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I order my green tea leaves in small vacuum sealed baggies from China. They are crumbled up, but expand out once they become saturated. I typically use maybe half a teaspoon of these dried tea leaves, and I usually steep them around 5-7 times. Each time I steep my leaves (I use a personal french press for this) and I pour the tea into my cup, the tea is colored (obviously). The color of the tea never seems to fade between steeps.

2 questions:

  1. When I pour my tea, if it's colored still, does that mean I am still getting flavanoids from the leaves?
  2. How many times can I steep my tea before it starts to lose the flavanoids?
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"Nutritional value" isn't really well-defined or within the scope of our site. Generally when you see claims like that, they're based on pretty sketchy evidence about nutritional benefits, and we don't want to get into those debates. I'll just edit your question to ask about the compounds you're actually worried about, and let you decide for yourself whether they actually have meaningful nutritional value. –  Jefromi Feb 17 '14 at 18:23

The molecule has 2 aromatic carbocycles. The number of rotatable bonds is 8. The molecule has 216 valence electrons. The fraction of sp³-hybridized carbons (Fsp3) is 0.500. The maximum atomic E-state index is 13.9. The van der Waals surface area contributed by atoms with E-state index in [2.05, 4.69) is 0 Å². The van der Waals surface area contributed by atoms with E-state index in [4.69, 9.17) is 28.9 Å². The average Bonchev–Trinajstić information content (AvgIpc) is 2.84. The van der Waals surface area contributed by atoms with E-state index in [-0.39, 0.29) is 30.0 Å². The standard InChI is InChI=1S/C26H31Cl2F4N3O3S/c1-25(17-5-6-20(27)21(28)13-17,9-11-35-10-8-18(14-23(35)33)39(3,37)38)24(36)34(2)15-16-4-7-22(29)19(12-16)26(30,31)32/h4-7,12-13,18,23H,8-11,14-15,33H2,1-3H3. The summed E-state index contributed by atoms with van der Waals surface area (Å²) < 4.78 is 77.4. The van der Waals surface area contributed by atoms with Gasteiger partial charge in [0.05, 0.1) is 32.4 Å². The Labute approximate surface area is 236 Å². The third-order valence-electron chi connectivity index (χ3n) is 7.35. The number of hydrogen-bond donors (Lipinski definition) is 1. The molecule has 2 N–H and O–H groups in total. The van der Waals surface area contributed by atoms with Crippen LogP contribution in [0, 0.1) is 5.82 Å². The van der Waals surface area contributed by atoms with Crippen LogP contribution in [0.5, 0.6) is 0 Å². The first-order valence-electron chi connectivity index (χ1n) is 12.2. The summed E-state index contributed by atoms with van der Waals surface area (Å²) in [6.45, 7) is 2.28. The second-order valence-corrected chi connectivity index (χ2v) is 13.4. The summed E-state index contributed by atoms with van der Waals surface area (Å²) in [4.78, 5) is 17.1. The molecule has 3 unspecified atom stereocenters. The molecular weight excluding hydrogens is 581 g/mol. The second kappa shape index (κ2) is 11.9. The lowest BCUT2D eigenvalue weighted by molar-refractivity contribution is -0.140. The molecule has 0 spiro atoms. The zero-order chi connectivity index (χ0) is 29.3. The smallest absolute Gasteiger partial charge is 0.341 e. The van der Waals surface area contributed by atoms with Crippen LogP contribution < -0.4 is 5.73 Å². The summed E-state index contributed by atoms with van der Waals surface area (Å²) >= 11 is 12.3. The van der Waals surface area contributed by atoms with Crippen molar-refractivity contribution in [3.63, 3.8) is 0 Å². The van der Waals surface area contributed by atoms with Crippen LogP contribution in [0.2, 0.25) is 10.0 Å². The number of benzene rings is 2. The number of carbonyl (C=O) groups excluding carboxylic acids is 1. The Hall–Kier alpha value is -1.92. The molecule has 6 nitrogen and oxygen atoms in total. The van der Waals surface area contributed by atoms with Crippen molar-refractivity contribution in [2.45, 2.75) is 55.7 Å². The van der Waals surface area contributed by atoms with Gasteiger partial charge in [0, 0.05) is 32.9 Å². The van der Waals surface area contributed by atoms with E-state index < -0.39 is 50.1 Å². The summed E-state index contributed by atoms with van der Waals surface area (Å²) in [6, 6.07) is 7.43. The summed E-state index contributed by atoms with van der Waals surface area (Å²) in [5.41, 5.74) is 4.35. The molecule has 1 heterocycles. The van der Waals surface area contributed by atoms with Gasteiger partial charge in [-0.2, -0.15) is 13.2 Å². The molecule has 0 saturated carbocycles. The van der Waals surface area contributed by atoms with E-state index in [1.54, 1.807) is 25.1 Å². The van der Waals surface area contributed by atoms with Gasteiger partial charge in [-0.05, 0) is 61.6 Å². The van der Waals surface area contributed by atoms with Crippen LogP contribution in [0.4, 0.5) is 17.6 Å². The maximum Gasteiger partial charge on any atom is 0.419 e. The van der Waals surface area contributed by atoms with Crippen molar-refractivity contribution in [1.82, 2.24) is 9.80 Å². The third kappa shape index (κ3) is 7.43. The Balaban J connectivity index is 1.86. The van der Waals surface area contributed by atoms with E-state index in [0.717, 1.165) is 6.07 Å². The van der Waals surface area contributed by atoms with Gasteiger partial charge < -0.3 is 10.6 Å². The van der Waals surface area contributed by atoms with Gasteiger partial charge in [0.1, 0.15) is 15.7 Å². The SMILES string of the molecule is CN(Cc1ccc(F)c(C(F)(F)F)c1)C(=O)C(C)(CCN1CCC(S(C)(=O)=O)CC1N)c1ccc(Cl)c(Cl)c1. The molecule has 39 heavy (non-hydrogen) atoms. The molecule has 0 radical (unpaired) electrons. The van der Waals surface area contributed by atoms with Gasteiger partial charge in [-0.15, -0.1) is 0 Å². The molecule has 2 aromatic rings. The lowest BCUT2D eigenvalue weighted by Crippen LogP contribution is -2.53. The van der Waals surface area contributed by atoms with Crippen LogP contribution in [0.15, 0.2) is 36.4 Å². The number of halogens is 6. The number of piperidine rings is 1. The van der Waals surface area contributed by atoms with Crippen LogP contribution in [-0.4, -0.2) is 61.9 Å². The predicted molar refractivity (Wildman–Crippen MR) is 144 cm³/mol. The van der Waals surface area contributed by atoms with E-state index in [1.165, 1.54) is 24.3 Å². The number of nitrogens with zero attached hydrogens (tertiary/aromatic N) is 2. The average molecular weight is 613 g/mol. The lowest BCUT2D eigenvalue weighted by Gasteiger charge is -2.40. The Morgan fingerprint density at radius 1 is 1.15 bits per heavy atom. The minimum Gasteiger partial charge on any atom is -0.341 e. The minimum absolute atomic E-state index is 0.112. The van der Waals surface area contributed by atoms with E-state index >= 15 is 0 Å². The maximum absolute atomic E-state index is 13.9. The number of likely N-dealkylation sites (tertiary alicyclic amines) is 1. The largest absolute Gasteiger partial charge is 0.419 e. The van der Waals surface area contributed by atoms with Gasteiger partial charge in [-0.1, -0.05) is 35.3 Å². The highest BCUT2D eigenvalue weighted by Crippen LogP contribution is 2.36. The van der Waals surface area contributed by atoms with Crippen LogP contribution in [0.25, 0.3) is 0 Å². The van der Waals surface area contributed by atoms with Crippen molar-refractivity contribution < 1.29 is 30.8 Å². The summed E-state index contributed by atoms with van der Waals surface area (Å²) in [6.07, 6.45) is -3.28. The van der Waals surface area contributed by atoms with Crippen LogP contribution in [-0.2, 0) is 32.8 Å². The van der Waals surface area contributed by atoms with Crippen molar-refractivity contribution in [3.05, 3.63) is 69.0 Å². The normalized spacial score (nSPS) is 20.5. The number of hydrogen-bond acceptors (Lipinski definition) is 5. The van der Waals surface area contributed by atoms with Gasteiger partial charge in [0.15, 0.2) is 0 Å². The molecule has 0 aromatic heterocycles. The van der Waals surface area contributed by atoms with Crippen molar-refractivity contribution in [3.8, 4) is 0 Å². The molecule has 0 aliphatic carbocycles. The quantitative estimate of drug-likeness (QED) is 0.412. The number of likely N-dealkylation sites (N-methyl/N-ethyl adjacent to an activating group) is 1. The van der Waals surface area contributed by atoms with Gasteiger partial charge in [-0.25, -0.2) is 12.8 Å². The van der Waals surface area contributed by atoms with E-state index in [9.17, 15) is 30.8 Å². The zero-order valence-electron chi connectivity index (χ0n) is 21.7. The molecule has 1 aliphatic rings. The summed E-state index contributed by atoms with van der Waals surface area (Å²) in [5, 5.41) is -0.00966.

1 Answer 1

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Nutrition itself is off-topic. However, keep in mind the following:

There are many compounds in tea leaves and some dissolve early, and some a little later. At some point (around 5-10 minutes of steeping at ~95°C), you will lose majority of the 'good stuff' and continue picking up less desirable compounds.

You will notice that while colour might persist, the taste will be come less and less desirable. In some cultures re-using tea leaves is considered a faux-pas because of this.

If you find your tea to be too strong after steeping, the best thing is to reduce the amount of leaves for the next time; as opposed to steeping them multiple times.

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It’s not necessarily about the tea being too strong or anything like that, given that the mixture of compounds extracted into the water will change over time. There are types of green tea where I for one actually prefer the taste of the second or third steeping. As far as I know, I’m not alone, although tastes vary on the types used, obviously. –  Christopher Creutzig Feb 17 '14 at 19:39

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